The Encyclopedia Americana (1920)/Great Expectations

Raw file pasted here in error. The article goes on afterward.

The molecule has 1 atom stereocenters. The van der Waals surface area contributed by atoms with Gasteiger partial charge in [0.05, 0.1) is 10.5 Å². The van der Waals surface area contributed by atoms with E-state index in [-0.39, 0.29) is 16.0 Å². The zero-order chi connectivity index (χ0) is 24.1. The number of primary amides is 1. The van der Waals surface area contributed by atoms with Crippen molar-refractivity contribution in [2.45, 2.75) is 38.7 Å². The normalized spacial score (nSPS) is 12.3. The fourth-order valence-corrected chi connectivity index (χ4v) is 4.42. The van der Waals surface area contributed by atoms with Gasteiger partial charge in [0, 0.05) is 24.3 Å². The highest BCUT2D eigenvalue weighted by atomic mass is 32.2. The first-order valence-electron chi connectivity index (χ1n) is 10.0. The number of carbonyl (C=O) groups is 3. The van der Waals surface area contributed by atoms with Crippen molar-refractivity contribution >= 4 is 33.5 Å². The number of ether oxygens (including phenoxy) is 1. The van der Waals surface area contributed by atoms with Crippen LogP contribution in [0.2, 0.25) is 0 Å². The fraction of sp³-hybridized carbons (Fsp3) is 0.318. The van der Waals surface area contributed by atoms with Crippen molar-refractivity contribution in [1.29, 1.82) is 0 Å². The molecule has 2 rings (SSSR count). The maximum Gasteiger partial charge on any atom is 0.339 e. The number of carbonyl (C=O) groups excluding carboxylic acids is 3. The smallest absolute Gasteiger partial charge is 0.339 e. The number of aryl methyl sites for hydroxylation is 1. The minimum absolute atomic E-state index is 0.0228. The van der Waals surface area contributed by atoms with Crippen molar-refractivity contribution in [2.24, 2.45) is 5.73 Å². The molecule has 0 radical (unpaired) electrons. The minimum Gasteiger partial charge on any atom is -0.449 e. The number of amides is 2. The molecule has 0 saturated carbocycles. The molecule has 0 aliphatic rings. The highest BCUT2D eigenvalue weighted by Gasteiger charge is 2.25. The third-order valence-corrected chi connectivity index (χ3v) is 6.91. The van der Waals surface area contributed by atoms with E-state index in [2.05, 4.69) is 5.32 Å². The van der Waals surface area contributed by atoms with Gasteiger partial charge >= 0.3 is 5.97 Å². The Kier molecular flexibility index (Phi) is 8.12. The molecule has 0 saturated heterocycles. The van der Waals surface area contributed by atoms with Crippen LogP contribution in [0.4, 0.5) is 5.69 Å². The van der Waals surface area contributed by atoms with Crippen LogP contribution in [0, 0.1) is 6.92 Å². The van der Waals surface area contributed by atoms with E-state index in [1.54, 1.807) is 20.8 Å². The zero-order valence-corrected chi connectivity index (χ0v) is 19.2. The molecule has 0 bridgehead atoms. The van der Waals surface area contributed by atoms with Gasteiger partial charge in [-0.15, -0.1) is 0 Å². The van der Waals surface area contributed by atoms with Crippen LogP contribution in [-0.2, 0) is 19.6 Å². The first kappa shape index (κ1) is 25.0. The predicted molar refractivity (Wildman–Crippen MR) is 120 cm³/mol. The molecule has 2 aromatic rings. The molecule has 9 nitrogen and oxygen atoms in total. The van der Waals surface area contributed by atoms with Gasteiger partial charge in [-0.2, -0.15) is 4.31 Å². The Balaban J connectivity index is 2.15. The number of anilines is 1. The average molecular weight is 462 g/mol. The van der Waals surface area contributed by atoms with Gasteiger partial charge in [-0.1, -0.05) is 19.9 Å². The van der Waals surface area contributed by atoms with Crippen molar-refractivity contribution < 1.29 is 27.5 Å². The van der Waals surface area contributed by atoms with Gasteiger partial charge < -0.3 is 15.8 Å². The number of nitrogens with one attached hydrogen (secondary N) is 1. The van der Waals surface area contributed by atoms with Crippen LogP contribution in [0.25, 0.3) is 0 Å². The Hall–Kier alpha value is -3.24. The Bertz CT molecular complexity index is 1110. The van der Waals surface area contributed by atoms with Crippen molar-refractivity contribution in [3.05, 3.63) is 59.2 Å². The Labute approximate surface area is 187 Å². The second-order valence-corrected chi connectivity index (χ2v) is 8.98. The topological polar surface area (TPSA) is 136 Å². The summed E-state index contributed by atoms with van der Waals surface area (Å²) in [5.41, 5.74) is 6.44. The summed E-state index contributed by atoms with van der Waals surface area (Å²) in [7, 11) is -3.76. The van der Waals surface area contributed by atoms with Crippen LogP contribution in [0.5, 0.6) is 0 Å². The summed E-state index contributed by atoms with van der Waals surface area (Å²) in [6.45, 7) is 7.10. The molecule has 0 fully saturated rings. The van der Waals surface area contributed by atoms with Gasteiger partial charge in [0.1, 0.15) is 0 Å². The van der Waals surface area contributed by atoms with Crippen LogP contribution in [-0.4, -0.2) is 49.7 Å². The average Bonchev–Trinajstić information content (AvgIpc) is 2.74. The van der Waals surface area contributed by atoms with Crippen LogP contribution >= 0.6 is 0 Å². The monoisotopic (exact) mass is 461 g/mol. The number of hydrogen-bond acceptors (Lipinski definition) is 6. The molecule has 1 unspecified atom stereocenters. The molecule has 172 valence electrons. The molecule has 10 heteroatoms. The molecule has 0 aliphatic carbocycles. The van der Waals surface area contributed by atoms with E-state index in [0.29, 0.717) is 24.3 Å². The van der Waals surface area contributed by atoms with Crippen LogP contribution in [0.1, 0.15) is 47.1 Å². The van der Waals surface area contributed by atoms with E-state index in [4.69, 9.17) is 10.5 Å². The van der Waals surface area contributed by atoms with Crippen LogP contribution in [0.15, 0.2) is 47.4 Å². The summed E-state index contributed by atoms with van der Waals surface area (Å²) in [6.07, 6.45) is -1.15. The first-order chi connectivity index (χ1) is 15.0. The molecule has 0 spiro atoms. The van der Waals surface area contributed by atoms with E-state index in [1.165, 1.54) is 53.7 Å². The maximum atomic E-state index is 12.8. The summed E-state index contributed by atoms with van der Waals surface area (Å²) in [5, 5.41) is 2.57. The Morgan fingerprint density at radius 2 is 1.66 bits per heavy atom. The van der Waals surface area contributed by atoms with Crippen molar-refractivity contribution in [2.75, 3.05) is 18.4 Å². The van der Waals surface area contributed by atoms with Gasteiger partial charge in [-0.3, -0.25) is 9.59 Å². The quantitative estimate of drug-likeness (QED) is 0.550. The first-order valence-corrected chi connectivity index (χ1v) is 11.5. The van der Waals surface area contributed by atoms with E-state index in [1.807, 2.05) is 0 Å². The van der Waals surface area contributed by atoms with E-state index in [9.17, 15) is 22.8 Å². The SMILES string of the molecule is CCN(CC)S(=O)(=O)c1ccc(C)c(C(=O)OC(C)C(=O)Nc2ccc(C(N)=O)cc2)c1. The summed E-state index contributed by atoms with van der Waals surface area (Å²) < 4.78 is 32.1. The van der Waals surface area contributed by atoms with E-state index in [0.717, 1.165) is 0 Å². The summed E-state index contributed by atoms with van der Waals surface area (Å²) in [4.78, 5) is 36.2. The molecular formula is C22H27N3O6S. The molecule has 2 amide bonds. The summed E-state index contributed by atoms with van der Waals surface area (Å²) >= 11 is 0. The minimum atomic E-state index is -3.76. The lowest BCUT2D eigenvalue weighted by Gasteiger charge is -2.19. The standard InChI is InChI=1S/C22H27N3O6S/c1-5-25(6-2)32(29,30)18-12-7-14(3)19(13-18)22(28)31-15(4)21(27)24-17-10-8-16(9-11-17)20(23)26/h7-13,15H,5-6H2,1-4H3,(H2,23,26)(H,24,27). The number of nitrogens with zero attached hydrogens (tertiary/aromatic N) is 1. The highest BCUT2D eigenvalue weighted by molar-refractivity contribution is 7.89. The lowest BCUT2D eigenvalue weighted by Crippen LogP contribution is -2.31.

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GREAT EXPECTATIONS (1860-61), among the last of the novels of Charles Dickens, is one of the less important and widely-read of his works. It marks, however, a reversion to an earlier type of his fiction, wherein the characters, rather than any social or institutional reform, are the chief source of interest. It is perhaps freer of any animus of criticism than any of the novels, except possibly its successors, ‘Our Mutual Friend’ and ‘Edwin Drood.’ The scene is mainly in and near Rochester in Kent and, as always with Dickens, in London. The story consists mainly in taking the hero, Pip, from about the age of five years, to the time when he becomes settled in early middle life. In the course of this tale, Pip, after certain not very great hardships of childhood, alleviated by the kindness of his brother-in-law, the large-hearted Joe Gargery, and somewhat complicated by the mystifying patronage of an eccentric lady, Miss Havisham, becomes heir to great but mysterious expectations. The source of his sudden prosperity is thought to be Miss Havisham but it turns out to be a convict whom Pip as a small boy had befriended and who had escaped from Botany Bay where he had made a fortune. On the recapture and death of the latter, Pip's expectations vanish, but he has meanwhile gained enough by experience and education to be able to pursue his way successfully. The novel is less notable as a coherent and likely story than as a picture of boyhood, and for the presence of typical Dickens characters of the appealing sort, Joe Gargery, Biddy and others, the somewhat caricatured people like Wemmick, the Pockets, Wopsle, Pumblechook and a large array of grotesques, Jaggers, the lawyer, Provis, the convict, Miss Havisham, Orlick, the superfluous villian, and many more, who are, as usual with Dickens, depicted by means of habitual acts and sayings. Though none of these people are as well-known as Pickwick, the Wellers, Uriah Heep, Pecksniff, Mrs. Gamp and many of the earlier household portraits, the novel remains one of the freest from sentimentality, false pathos and grotesque oddity that Dickens ever wrote.